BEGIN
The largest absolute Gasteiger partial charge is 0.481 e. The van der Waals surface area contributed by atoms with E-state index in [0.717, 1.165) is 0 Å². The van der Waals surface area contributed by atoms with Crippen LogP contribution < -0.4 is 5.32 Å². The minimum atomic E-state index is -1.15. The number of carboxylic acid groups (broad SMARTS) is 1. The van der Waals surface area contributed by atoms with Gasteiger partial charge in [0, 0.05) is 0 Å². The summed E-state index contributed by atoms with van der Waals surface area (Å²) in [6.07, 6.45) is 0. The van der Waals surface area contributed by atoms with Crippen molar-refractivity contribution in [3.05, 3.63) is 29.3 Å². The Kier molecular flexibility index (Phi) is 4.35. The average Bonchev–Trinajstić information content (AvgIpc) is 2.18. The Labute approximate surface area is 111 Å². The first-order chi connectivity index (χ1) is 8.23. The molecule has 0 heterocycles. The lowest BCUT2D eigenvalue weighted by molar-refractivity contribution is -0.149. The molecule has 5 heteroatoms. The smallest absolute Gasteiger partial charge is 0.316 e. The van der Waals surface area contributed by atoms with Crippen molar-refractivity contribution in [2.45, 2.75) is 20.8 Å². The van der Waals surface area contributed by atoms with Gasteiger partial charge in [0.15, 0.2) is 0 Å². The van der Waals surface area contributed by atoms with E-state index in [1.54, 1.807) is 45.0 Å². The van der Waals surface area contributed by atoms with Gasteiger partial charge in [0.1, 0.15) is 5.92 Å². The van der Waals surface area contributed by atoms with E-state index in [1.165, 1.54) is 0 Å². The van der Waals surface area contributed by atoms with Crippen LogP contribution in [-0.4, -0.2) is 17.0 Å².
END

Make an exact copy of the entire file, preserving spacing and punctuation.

The largest absolute Gasteiger partial charge is 0.481 e. The van der Waals surface area contributed by atoms with E-state index in [0.717, 1.165) is 0 Å². The van der Waals surface area contributed by atoms with Crippen LogP contribution < -0.4 is 5.32 Å². The minimum atomic E-state index is -1.15. The number of carboxylic acid groups (broad SMARTS) is 1. The van der Waals surface area contributed by atoms with Gasteiger partial charge in [0, 0.05) is 0 Å². The summed E-state index contributed by atoms with van der Waals surface area (Å²) in [6.07, 6.45) is 0. The van der Waals surface area contributed by atoms with Crippen molar-refractivity contribution in [3.05, 3.63) is 29.3 Å². The Kier molecular flexibility index (Phi) is 4.35. The average Bonchev–Trinajstić information content (AvgIpc) is 2.18. The Labute approximate surface area is 111 Å². The first-order chi connectivity index (χ1) is 8.23. The molecule has 0 heterocycles. The lowest BCUT2D eigenvalue weighted by molar-refractivity contribution is -0.149. The molecule has 5 heteroatoms. The smallest absolute Gasteiger partial charge is 0.316 e. The van der Waals surface area contributed by atoms with Crippen molar-refractivity contribution in [2.45, 2.75) is 20.8 Å². The van der Waals surface area contributed by atoms with Gasteiger partial charge in [0.15, 0.2) is 0 Å². The van der Waals surface area contributed by atoms with E-state index in [1.54, 1.807) is 45.0 Å². The van der Waals surface area contributed by atoms with Gasteiger partial charge in [0.1, 0.15) is 5.92 Å². The van der Waals surface area contributed by atoms with E-state index in [1.165, 1.54) is 0 Å². The van der Waals surface area contributed by atoms with Crippen LogP contribution in [-0.4, -0.2) is 17.0 Å².